Kanye West’s Jesus is King album is the centerpiece of his “Sunday Service,” a Gospel choir performance of his discography held in churches and concert venues on a weekly basis. The mix of pop culture entertainment and religious exuberance is a self-conscious expression of the entertainment complex writ large, a cultural liturgy led by a self-styled prophet that also generates a profit.
In The Spirit of the Liturgy, Romano Guardini describes the link between culture and the liturgy. Without the liturgy, culture turns in upon itself, becoming the religion of the aesthete. Without culture, liturgy desiccates, unable to lift the human spirit to adore the living God.
“Go, eat rich foods and drink sweet drinks, and allot portions to those who had nothing prepared; for today is holy to our Lord. Do not be saddened this day, for rejoicing in the Lord must be your strength” (Nehemiah 8:10).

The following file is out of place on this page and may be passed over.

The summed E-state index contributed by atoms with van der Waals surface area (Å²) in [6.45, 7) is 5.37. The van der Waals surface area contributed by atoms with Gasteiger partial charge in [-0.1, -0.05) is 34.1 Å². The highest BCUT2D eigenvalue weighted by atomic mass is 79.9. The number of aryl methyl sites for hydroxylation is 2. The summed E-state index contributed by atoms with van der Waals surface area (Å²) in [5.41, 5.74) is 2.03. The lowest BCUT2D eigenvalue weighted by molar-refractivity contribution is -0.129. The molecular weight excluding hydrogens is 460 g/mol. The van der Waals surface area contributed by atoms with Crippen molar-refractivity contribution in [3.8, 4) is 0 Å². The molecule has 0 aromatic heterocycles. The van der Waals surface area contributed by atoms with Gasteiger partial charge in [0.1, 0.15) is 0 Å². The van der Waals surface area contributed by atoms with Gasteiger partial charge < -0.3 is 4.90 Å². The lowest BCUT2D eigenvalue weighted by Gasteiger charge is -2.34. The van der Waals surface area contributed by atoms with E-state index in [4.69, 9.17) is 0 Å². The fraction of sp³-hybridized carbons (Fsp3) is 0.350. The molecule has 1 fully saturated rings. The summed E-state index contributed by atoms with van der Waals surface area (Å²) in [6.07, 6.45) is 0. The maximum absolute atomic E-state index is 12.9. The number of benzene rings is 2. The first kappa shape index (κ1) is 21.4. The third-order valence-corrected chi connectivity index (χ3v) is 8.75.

One of the defining marks of a Catholic school is the communal celebration of the Sacraments. Growing up as a student in a Catholic school, I remember having all-school Masses once each quarter. When I began teaching at St. Paul Catholic School in St. Petersburg, Florida, I was delighted to learn that our school gathered every week to celebrate Mass. As the middle school religion teacher, I had the opportunity to coordinate these weekly all-school Masses and facilitate student involvement. Here are a few of the best practices I learned along the way: